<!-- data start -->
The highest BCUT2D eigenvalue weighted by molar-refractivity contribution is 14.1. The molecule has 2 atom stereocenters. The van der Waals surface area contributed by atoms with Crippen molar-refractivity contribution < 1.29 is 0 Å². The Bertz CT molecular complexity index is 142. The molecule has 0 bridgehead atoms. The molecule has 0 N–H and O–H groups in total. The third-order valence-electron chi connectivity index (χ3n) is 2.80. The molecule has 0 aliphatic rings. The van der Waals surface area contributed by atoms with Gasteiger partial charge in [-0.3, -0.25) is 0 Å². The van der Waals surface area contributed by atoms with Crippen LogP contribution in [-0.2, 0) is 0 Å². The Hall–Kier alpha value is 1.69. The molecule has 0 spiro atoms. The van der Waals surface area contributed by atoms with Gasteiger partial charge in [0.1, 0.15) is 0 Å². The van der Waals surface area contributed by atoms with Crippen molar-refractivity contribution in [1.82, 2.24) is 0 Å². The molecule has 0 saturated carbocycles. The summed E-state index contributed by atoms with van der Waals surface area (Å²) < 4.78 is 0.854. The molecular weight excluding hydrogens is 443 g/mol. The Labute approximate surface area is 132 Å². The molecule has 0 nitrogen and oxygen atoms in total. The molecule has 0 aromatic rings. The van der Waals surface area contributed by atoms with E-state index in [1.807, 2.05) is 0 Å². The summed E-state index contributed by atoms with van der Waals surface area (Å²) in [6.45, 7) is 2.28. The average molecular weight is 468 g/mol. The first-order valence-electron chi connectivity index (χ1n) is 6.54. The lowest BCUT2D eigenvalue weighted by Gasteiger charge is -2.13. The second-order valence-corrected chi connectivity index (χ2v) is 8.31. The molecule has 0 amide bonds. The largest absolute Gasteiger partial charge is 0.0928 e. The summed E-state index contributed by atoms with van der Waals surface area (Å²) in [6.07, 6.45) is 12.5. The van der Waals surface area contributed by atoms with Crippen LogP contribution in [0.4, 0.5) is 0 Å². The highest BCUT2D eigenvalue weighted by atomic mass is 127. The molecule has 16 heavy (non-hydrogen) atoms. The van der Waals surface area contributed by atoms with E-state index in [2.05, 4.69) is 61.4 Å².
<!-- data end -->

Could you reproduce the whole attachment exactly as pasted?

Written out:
The highest BCUT2D eigenvalue weighted by molar-refractivity contribution is 14.1. The molecule has 2 atom stereocenters. The van der Waals surface area contributed by atoms with Crippen molar-refractivity contribution < 1.29 is 0 Å². The Bertz CT molecular complexity index is 142. The molecule has 0 bridgehead atoms. The molecule has 0 N–H and O–H groups in total. The third-order valence-electron chi connectivity index (χ3n) is 2.80. The molecule has 0 aliphatic rings. The van der Waals surface area contributed by atoms with Gasteiger partial charge in [-0.3, -0.25) is 0 Å². The van der Waals surface area contributed by atoms with Crippen LogP contribution in [-0.2, 0) is 0 Å². The Hall–Kier alpha value is 1.69. The molecule has 0 spiro atoms. The van der Waals surface area contributed by atoms with Gasteiger partial charge in [0.1, 0.15) is 0 Å². The van der Waals surface area contributed by atoms with Crippen molar-refractivity contribution in [1.82, 2.24) is 0 Å². The molecule has 0 saturated carbocycles. The summed E-state index contributed by atoms with van der Waals surface area (Å²) < 4.78 is 0.854. The molecular weight excluding hydrogens is 443 g/mol. The Labute approximate surface area is 132 Å². The molecule has 0 nitrogen and oxygen atoms in total. The molecule has 0 aromatic rings. The van der Waals surface area contributed by atoms with E-state index in [1.807, 2.05) is 0 Å². The summed E-state index contributed by atoms with van der Waals surface area (Å²) in [6.45, 7) is 2.28. The average molecular weight is 468 g/mol. The first-order valence-electron chi connectivity index (χ1n) is 6.54. The lowest BCUT2D eigenvalue weighted by Gasteiger charge is -2.13. The second-order valence-corrected chi connectivity index (χ2v) is 8.31. The molecule has 0 amide bonds. The largest absolute Gasteiger partial charge is 0.0928 e. The summed E-state index contributed by atoms with van der Waals surface area (Å²) in [6.07, 6.45) is 12.5. The van der Waals surface area contributed by atoms with Crippen LogP contribution in [0.4, 0.5) is 0 Å². The highest BCUT2D eigenvalue weighted by atomic mass is 127. The molecule has 16 heavy (non-hydrogen) atoms. The van der Waals surface area contributed by atoms with E-state index in [2.05, 4.69) is 61.4 Å².